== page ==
Perth zookeeper's heartfelt tribute after world's oldest orangutan dies

Puan has 54 descendants around the world

The world's oldest Sumtran orangutan, Puan has bid the Perth Zoo a goodbye after it died at age 62 leaving 54 descendants behind.

"She has done so much for the Perth Zoo colony and the survival of her species", said Holly Thompson, head of the primates at the facility.

Female orangutans rarely live beyond 50 in the wild.

"Puan taught me patience, she taught me that natural and wild instincts never disappear in captivity. She is survived by 11 children and a total of 54 descendants across the US, Europe and elsewhere".

Ms Thompson said she was an aloof and independent individual.

"To arrive at Perth Zoo from the Sultan of Jahore's private zoo, in 1968, would have been quite the journey for her".

She was recognized as world oldest of her species by the Guinness World Records in 2016.

For her keepers, Puan's importance went beyond just awards and statistics.

Puan, the 62-year-old grand dame of Perth Zoo, was put to sleep.

"You always knew where you stood with Puan, and she would actually stamp her foot if she was dissatisfied with something you did".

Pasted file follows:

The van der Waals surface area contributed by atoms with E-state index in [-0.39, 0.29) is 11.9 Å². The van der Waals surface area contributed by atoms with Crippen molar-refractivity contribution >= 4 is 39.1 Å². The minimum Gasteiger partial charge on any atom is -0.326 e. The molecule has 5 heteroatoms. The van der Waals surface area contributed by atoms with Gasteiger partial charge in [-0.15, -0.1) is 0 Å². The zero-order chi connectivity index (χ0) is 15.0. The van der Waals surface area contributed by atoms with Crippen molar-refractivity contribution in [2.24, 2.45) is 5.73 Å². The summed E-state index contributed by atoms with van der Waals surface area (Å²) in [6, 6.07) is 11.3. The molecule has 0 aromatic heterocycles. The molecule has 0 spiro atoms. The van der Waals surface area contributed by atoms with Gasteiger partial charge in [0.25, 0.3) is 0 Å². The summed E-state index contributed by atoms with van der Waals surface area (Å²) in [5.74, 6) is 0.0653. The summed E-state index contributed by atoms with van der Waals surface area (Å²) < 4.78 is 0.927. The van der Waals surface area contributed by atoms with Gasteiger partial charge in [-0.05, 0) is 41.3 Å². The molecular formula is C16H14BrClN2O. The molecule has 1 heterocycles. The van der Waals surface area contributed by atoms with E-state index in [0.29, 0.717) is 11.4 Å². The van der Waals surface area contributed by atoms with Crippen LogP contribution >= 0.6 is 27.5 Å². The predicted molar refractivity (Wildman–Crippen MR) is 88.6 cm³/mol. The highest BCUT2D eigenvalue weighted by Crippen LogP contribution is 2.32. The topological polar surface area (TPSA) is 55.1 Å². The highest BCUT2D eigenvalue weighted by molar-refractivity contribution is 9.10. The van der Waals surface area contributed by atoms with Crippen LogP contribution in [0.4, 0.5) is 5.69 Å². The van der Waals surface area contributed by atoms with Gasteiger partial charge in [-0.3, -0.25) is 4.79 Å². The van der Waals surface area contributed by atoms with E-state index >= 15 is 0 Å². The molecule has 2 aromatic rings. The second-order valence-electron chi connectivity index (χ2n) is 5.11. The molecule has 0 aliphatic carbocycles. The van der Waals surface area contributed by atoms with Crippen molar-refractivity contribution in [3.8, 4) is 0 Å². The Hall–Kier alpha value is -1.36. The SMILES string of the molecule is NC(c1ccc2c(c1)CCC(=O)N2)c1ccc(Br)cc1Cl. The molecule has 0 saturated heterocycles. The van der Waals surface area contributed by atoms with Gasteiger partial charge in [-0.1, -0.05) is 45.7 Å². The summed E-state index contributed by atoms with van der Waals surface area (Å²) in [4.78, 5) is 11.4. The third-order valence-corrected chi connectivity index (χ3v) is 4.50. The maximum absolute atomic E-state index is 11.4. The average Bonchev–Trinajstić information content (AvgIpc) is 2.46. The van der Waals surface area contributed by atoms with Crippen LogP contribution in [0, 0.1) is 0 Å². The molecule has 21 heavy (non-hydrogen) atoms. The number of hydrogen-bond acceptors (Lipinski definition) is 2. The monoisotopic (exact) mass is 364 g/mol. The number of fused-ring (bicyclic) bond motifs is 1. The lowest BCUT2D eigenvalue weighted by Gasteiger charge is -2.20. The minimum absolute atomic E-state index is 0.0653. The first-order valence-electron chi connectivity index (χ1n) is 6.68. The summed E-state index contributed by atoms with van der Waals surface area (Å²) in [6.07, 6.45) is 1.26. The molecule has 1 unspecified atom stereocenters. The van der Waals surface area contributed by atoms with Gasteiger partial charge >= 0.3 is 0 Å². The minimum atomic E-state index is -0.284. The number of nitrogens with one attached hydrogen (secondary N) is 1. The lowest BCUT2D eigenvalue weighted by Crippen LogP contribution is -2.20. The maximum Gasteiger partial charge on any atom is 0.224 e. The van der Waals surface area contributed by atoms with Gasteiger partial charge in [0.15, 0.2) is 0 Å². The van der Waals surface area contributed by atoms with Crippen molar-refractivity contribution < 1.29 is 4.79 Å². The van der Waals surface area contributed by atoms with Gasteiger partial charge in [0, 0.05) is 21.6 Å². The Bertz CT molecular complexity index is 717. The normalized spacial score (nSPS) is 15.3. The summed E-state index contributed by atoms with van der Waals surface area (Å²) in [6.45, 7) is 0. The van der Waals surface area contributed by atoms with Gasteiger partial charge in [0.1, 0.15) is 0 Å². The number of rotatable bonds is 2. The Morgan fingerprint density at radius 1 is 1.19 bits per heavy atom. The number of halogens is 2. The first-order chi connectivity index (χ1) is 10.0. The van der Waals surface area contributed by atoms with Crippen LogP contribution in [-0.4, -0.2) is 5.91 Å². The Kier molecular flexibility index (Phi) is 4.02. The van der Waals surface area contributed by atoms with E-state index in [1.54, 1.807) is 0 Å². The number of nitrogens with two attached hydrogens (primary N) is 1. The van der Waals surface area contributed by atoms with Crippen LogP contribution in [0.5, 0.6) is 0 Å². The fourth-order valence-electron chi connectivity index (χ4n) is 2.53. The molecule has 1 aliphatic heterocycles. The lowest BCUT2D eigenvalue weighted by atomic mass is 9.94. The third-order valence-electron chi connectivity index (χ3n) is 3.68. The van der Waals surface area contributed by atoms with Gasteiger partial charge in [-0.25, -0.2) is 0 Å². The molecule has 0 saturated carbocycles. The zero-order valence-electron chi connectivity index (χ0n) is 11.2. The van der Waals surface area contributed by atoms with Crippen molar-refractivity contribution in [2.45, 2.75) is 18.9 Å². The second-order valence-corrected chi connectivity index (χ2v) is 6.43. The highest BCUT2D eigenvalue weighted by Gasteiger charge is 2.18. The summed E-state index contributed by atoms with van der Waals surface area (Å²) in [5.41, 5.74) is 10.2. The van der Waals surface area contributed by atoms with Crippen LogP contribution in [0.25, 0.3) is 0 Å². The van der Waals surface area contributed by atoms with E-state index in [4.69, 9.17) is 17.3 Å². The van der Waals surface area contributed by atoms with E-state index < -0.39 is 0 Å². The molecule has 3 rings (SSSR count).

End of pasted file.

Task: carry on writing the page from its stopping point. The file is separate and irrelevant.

"As hard as it was for us, it was the right thing to do", Martina Hart added.

Buan was treated to the sight of Sumatran orangutans, which, to date, there are about 14.6 thousand.

In an op-ed to the West Australian, zookeeper Martina Hart remembered Puan as "the maker of the most fantastic nests, and the lady who took no nonsense from her children over the years, but was also the most nurturing mother we had".

The orange apes are solitary but social animals and tend to live in small groups until they reach adulthood.

With many species living in rainforests, the cutting down of millions of acres of forest to supply the increasing demand for timber or to clear land for agriculture is destroying their habitat and making populations more fragmented.